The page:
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Chicago French Film Festival: Naturalist dramas and formalist filmmaking

Wim Wenders's astonishing poetic documentary, Alain Resnais's brilliant manipulation of space, and more

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The Chicago French Film Festival runs Friday, July 26, through Thursday, August 1, at the Music Box Theatre. Now in its third year, the series spotlights the sort of solid genre filmmaking that U.S. distributors tend to pass up in favor of art-house fare. This year's selections lean towards romantic comedies and suspense thrillers, though the nation's art cinema is represented too, with some naturalistic dramas (You Will Be My Son, The Dandelions) and formalist filmmaking (Alain Resnais's You Ain't Seen Nothin' Yet, Jean-Pierre Melville's Dirty Money, aka Un Flic) rounding out the program. Tickets are $10; a nine-screening pass is $50; an all-access pass is $75. Unless otherwise noted, all films are in French with subtitles. —Ben Sachs

Carré Blanc Jean-Baptiste Leonetti's debut feature (2011) is a visually striking if thematically familiar piece of dystopian science fiction. It imagines an overcrowded future where the issue of population control affects nearly every part of daily life; if anyone upsets the social order, he's liable to get killed and ground into food. The protagonist is a poor orphan (Sami Bouajila, a veteran of Rachid Bouchareb's films) who internalizes the violent system and grows up to become a powerful executive or something like that. Leonetti deliberately obscures certain narrative details to preserve the otherworldly tone; the strategy is effective so long as the images are compelling, which is fairly often. —Ben Sachs 77 min. Sat 7/27, 9:30 PM; Wed 7/31, 5:15 PM

Dirty Money Released as Un Flic, this 1972 film, the last by the great noir stylist Jean-Pierre Melville, is a murky disappointment despite a stellar cast (Alain Delon, Catherine Deneuve, Richard Crenna). Crenna plays a corrupt cop who sets up his drug-dealing friend Delon for a bust; there's a chase on a train, a robbery in the rain, and other Melvillian set pieces that never congeal. —Dave Kehr 105 min. Wed 7/31, 7 PM.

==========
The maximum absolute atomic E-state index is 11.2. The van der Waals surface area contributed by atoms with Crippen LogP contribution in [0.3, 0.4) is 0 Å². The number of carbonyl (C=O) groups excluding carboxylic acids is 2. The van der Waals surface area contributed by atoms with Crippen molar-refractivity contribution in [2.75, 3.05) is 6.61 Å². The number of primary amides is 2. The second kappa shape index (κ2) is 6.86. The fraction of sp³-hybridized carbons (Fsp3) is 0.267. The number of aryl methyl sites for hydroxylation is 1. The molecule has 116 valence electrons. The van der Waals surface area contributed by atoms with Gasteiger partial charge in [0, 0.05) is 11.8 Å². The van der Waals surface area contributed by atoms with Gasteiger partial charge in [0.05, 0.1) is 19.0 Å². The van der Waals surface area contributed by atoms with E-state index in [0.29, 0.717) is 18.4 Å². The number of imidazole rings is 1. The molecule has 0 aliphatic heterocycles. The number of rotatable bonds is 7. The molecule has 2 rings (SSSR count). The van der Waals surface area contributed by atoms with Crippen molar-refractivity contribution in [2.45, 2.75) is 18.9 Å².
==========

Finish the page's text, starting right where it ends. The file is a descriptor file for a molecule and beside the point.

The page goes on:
11.6 Francois Cluzet stars as Toni Musulin, a real-life armored car driver who in 2009 made off with 11.6 million euros and managed to evade capture for several months. In its slick, professional style and carefully timed plot twists, this French crime thriller often recalls another Cluzet vehicle, Tell No One. Like that film, it's engrossing if relatively impersonal genre storytelling, often a little too polished for its own good. This never takes us inside the head of its shifty antihero, but it doesn't render him especially enigmatic either. What you see is what you get, though at least there's plenty to see; director Philippe Godeau is consistently inventive in his wide-screen compositions, and cinematographer Michel Amathieu achieves some rich, ominous effects during the night scenes. —Ben Sachs 102 min. Thu 8/1, 7:30 PM.

Fly Me to the Moon In this French romantic comedy, Diane Kruger plays a successful dentist who's afraid to tie the knot with her longtime boyfriend; no woman in her family has found true love until her second marriage, and this would be only her first. To solve the problem, she plots to marry and divorce a random stranger. Unluckily for her, he turns out to be an eccentric travel writer (Dany Boon, a popular comic actor best known in the States from Jean-Pierre Jeunet's Micmacs) who gets them both stranded in the middle of Kenya just hours after they meet. Some of the narrative developments achieve the sweet illogic of a 30s screwball farce, while others are merely inane. Still, the players are always in high spirits, and director Pascal Chaumeil (Heartbreaker) keeps the action bright and bouncy; the slapstick's well executed too. In subtitled French and Russian. —Ben Sachs 101 min. Fri 7/26, 7:15 PM.